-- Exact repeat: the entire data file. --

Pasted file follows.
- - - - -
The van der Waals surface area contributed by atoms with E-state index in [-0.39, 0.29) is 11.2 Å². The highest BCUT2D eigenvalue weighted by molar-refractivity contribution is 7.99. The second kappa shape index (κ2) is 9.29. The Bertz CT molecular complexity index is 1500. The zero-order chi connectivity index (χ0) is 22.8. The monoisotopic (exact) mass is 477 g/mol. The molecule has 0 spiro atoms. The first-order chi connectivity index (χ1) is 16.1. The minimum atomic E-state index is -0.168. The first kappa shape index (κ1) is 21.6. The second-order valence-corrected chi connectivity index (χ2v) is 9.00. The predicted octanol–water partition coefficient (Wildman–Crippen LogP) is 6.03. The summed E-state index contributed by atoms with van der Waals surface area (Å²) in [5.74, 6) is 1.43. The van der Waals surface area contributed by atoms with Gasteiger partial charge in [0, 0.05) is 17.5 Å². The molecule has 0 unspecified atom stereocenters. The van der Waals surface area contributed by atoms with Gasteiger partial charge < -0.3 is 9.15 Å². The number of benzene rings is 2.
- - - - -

The van der Waals surface area contributed by atoms with E-state index in [-0.39, 0.29) is 11.2 Å². The highest BCUT2D eigenvalue weighted by molar-refractivity contribution is 7.99. The second kappa shape index (κ2) is 9.29. The Bertz CT molecular complexity index is 1500. The zero-order chi connectivity index (χ0) is 22.8. The monoisotopic (exact) mass is 477 g/mol. The molecule has 0 spiro atoms. The first-order chi connectivity index (χ1) is 16.1. The minimum atomic E-state index is -0.168. The first kappa shape index (κ1) is 21.6. The second-order valence-corrected chi connectivity index (χ2v) is 9.00. The predicted octanol–water partition coefficient (Wildman–Crippen LogP) is 6.03. The summed E-state index contributed by atoms with van der Waals surface area (Å²) in [5.74, 6) is 1.43. The van der Waals surface area contributed by atoms with Gasteiger partial charge in [0, 0.05) is 17.5 Å². The molecule has 0 unspecified atom stereocenters. The van der Waals surface area contributed by atoms with Gasteiger partial charge < -0.3 is 9.15 Å². The number of benzene rings is 2.